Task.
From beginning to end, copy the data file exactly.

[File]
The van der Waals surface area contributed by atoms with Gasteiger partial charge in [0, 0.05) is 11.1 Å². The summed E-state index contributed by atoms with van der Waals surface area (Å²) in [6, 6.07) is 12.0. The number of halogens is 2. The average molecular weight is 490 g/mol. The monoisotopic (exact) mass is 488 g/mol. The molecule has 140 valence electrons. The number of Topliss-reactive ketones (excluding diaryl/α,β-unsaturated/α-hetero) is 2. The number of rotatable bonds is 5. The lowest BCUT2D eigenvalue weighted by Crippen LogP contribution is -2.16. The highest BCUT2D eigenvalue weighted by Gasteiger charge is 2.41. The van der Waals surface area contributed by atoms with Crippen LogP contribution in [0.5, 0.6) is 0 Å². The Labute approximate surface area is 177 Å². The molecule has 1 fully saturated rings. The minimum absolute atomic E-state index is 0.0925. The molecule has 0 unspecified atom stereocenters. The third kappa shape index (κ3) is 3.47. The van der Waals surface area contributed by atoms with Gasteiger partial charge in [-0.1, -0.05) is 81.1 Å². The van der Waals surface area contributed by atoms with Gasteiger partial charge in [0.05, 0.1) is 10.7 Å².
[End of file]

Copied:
The van der Waals surface area contributed by atoms with Gasteiger partial charge in [0, 0.05) is 11.1 Å². The summed E-state index contributed by atoms with van der Waals surface area (Å²) in [6, 6.07) is 12.0. The number of halogens is 2. The average molecular weight is 490 g/mol. The monoisotopic (exact) mass is 488 g/mol. The molecule has 140 valence electrons. The number of Topliss-reactive ketones (excluding diaryl/α,β-unsaturated/α-hetero) is 2. The number of rotatable bonds is 5. The lowest BCUT2D eigenvalue weighted by Crippen LogP contribution is -2.16. The highest BCUT2D eigenvalue weighted by Gasteiger charge is 2.41. The van der Waals surface area contributed by atoms with Crippen LogP contribution in [0.5, 0.6) is 0 Å². The Labute approximate surface area is 177 Å². The molecule has 1 fully saturated rings. The minimum absolute atomic E-state index is 0.0925. The molecule has 0 unspecified atom stereocenters. The third kappa shape index (κ3) is 3.47. The van der Waals surface area contributed by atoms with Gasteiger partial charge in [-0.1, -0.05) is 81.1 Å². The van der Waals surface area contributed by atoms with Gasteiger partial charge in [0.05, 0.1) is 10.7 Å².